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View Full Version : Best Quality Format For The Cheapest Camera Price?




BurtonCCC
May 11, 2005, 11:38 PM
My buddy and I make short films off of his Sony Digital8 Camcorder, but I'm quite unimpressed with the quality... should I be looking for a MiniDV camcorder to give better quality? The problem we have with the Sony is that whenever we edit a video and then blow it up full screen... it's insanely pixelated... just give me some basic knowledge on what you all would suggest for a very, very amateur and uneducated group of filmakers over here (people still say we make quite brilliant and unique films, the quality just sucks on the film format)... thanks.

Daniel



ravenvii
May 12, 2005, 12:02 AM
Usually the more expensive they are, the better they are :)

MiniDV in all-equal cases aren't better than Digital8, it just allows the camera to be smaller and more sleek. Digital8 cameras are cheaper, and thus enables you to get cameras with more features for cheaper than those features would suggest.

My Sony Digital8 camera cost me about $650 when I bought it three years ago, and the image quality is great outside. But in dark areas, it's pure crap. But it's pretty damn swell for just $650. I have a "Get new camcorder" on my list of stuff to buy, but it's a bit low in the priority order, so I might not get a new one for a while.

Sorry, I don't have any specific recommendations, but essentially the more expensive it is, the better :) Check review sites such as CNet.com and the such.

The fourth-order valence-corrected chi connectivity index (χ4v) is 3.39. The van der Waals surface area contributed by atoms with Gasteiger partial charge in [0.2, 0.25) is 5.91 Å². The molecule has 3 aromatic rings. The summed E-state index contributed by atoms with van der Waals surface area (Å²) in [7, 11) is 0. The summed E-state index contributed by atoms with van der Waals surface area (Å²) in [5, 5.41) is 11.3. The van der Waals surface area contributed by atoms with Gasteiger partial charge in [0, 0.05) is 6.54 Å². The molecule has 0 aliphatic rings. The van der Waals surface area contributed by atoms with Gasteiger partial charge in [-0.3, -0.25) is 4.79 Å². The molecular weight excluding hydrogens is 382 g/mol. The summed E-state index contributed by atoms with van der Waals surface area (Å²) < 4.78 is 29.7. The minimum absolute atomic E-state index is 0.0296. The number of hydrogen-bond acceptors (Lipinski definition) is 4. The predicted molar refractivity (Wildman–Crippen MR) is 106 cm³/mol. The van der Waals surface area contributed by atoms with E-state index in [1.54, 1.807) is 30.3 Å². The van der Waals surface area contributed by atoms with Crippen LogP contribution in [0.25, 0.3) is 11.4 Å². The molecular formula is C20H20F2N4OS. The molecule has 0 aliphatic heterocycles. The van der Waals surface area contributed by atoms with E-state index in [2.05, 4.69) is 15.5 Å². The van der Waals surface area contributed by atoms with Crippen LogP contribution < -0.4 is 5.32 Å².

slu
May 12, 2005, 09:24 AM
I have a Canon ZR60 (which you cannot get anymore, I think the new bottom of the line is ZR70), but I am largely unimpressed with the picture quality. I think I paid about $400 for it a year and a half ago or so and think you can get the ZR70 for around $300 now, but I would not recommend it.

I also have get new camcorder on my list of things, but it just has not happened. I am not sure what direction I am going to go, but I usually like Canon stuff, so I'll probably look at the Elura line or a higher end Z camera and see if they look OK. If not, then it is off to the web for research!

BurtonCCC
May 12, 2005, 12:41 PM
I'd love to just buy one of those great 4-figure price tag cameras, but I just don't know right now... I don't have the money at the moment, but when I do, I still don't know if that's what I would want to put it toward.

I guess my main question in this thread is what format/film type is going to give me the best quality after it's edited? Also, what's going to allow me to blow up my movies to full screen and keep them sharp?

Daniel

ravenvii
May 12, 2005, 12:57 PM
Only HD movies is going to stay sharp when you blow them up to full screen. It's a matter of resolution, just insert a DVD into your Mac and watch them full-screen. You'll notice some pixellation, you can't get rid of them.

All digital cameras encode in the DV format, so you have no choice there (unless you want HD, then there's HDV or DVProHD). The quality of the picture comes down to the machinery of the camera itself - darkness adjustment, opticals, and all that kind of stuff. More expensive = better machinery = better picture. That's all there are to it in the end. Read reviews, look up specs, and all that.

(And don't go off thinking you want HD, those cameras are in the 4- and 5-digit region. For now anyway).

kgarner
May 13, 2005, 03:01 PM
I would think that it is not really an issue of the format/media, but more of an issue of the quality of the optics oand CCD. Or am I totally out in left field on this one.

gwangung
May 13, 2005, 03:34 PM
Think Panasonic has some quality 3CCD cameras in the high hundreds; that may be where you should go (they do the higher end prosumer DVX-100A).